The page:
Everyone has had a teacher at one point or another in their lifetime. The saying goes that if you teach someone how to fish, they’ll be able to feed themselves for a lifetime. Figuratively speaking, not teaching others how to fish for themselves makes them dependent on the fisherman, creating a cult-like environment in which the student must rely on the “teacher” for what they believe they need.
Teachers come in various sizes and shapes, as everyone has something to teach us about ourselves. It’s only right to thank good teachers.
Bruce Lee looked to Ip Man, Mike Tyson looked to Constantino D’Amato, and Jay-Z looked to Jaz-O The Originator, to teach them how to fish for themselves.
Expressed frustration has erupted among fans of hip-hop mogul, Shawn Carter, regarding his partnership with Barneys following the retail store’s racial profiling scandal. Disgruntled fans feel that Carter is not acknowledging those who have supported him. Does this sound familiar? Those who know the story of how Jaz-O introduced Carter to his music recording career, think it sounds familiar.
The Originator is still at work.
Hana G.: What are you currently working on Jaz?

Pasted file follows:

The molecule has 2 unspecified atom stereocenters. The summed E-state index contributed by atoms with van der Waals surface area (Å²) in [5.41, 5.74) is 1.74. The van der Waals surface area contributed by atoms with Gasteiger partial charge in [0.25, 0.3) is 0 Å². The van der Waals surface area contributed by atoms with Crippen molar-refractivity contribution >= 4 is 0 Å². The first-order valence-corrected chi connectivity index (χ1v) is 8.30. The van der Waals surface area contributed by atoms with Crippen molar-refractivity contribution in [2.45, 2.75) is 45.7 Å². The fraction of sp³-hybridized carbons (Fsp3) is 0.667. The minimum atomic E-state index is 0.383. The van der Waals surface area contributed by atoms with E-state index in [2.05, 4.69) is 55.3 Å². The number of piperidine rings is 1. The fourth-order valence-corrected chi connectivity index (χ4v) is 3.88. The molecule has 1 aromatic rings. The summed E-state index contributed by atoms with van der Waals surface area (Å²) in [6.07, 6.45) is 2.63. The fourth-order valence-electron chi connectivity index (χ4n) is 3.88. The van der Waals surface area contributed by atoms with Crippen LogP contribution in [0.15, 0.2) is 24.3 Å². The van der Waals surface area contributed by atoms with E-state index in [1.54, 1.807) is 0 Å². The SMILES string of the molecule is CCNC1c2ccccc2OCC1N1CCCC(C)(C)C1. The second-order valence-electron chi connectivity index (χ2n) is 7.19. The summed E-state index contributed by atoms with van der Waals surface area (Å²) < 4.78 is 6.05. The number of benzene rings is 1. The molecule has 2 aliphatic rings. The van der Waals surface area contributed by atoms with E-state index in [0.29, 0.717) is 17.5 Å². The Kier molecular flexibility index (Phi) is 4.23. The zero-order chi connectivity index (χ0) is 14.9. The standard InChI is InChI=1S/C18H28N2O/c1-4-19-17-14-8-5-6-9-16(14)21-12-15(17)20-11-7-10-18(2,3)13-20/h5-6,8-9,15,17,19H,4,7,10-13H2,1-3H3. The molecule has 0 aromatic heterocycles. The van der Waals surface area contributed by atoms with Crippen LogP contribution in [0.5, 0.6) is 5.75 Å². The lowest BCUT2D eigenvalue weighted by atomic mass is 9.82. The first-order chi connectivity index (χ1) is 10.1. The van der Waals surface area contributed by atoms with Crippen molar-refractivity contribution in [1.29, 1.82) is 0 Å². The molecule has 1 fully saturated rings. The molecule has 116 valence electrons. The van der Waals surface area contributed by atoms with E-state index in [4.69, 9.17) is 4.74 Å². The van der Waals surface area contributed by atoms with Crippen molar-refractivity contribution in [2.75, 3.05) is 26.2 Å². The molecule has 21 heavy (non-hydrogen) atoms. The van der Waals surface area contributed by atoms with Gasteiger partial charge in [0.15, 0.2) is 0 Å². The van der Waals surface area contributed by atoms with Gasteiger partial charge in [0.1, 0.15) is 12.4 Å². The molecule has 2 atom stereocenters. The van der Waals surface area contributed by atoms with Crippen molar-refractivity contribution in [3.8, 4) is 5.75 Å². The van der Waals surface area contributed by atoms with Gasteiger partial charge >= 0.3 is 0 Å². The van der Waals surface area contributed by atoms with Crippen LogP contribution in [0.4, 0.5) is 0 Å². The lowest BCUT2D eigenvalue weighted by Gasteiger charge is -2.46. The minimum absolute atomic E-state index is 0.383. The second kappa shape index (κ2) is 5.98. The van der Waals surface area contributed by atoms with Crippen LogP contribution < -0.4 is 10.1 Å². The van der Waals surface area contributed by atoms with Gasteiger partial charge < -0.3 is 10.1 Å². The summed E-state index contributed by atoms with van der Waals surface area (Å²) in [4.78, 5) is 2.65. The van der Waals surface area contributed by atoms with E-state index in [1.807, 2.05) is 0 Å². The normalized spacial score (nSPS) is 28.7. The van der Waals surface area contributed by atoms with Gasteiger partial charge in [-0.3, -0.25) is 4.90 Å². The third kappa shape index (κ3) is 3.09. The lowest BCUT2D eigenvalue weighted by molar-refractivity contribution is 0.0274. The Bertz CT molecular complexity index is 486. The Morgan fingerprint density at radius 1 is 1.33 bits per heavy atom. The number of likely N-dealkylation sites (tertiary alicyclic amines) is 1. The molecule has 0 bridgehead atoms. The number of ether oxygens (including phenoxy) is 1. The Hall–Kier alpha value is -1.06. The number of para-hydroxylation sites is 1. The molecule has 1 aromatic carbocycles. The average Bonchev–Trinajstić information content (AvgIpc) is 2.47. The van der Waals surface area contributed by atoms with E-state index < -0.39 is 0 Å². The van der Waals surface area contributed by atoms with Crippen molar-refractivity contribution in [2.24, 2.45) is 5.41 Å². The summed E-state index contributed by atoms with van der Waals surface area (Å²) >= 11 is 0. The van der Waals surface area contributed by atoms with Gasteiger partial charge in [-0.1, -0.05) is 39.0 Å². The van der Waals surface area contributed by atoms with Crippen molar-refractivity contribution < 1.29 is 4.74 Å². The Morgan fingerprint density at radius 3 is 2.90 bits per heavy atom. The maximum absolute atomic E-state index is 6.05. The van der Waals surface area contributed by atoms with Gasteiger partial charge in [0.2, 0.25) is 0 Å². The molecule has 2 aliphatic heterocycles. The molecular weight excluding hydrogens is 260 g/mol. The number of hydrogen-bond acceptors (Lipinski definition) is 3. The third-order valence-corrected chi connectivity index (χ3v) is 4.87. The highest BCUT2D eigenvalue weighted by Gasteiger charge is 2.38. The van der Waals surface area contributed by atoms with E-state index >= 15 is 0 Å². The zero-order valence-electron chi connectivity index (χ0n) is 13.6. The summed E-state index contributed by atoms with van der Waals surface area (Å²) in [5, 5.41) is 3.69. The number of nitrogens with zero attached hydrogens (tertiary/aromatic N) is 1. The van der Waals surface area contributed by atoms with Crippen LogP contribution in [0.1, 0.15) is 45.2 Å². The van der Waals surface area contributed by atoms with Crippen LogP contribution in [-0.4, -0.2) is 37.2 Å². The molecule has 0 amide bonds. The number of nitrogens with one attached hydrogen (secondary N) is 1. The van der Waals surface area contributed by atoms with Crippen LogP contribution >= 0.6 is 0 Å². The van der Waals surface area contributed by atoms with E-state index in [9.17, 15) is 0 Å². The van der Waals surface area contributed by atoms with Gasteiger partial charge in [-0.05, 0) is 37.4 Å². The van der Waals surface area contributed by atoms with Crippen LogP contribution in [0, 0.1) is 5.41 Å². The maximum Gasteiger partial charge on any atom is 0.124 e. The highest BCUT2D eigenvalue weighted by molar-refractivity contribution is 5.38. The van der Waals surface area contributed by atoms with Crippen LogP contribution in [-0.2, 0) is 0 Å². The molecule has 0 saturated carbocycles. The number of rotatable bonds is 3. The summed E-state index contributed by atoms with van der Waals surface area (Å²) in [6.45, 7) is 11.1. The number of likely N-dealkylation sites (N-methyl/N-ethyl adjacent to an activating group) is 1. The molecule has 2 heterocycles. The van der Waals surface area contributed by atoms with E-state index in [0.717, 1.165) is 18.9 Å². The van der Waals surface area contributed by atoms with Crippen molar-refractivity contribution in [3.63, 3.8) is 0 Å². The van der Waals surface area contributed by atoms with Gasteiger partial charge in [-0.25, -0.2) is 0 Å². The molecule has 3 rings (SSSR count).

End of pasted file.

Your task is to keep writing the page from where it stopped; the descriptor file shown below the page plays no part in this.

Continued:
Jaz-O: Two new mixtapes: Jaz-O & Jay-Z (released and unreleased songs), and The Marksman Volume II, a compilation of collabs and solo songs set for 2014, first quarter release. I’m also working on an EP called “The Warm Up,” which is a prelude to my [untitled] album (release date not yet set). Also in the works is my autobiography, “The Originator.”
Hana G.: Where do you stand with today’s music industry?
Jaz-O: I don’t compare myself to what’s going on, or to contemporary artists. I’ve remained the same. I say what I feel; sometimes it’s entertaining, sometimes it’s not.
Hana G.: You’re widely remembered for nurturing the early career of Jay-Z. Is there anyone else you’ve mentored?
Jaz-O: – Irv Gotti, Chad Elliot… I did the last demo for The Lox that sealed the deal with Bad Boy. A lot of people, who I may not take the credit for helping, credit me. Some of the talents I’ve helped are still up and coming. I’ve also produced for a lot of cats.
Hana G.: With respect to being instrumental to the growth of some artists, how do you feel about how media have portrayed you with respect to Jay Z?
Jaz-O: I have my own personal thoughts, but I know that I am who I am, and he is who he is. I know that my story will be told by me. I know that someone else will have to tell his story, because he doesn’t want his story to be told. Some of my opinions will be recorded (through records), but aside, I haven’t done anything that I’m ashamed of so I’m not afraid to tell my story. Sometimes people are ashamed and afraid to tell their story, and they might go as far as to pay people not to write it, who love money as much as they do. People like him don’t want me in the limelight because I’m too honest. Besides that, I’m still working.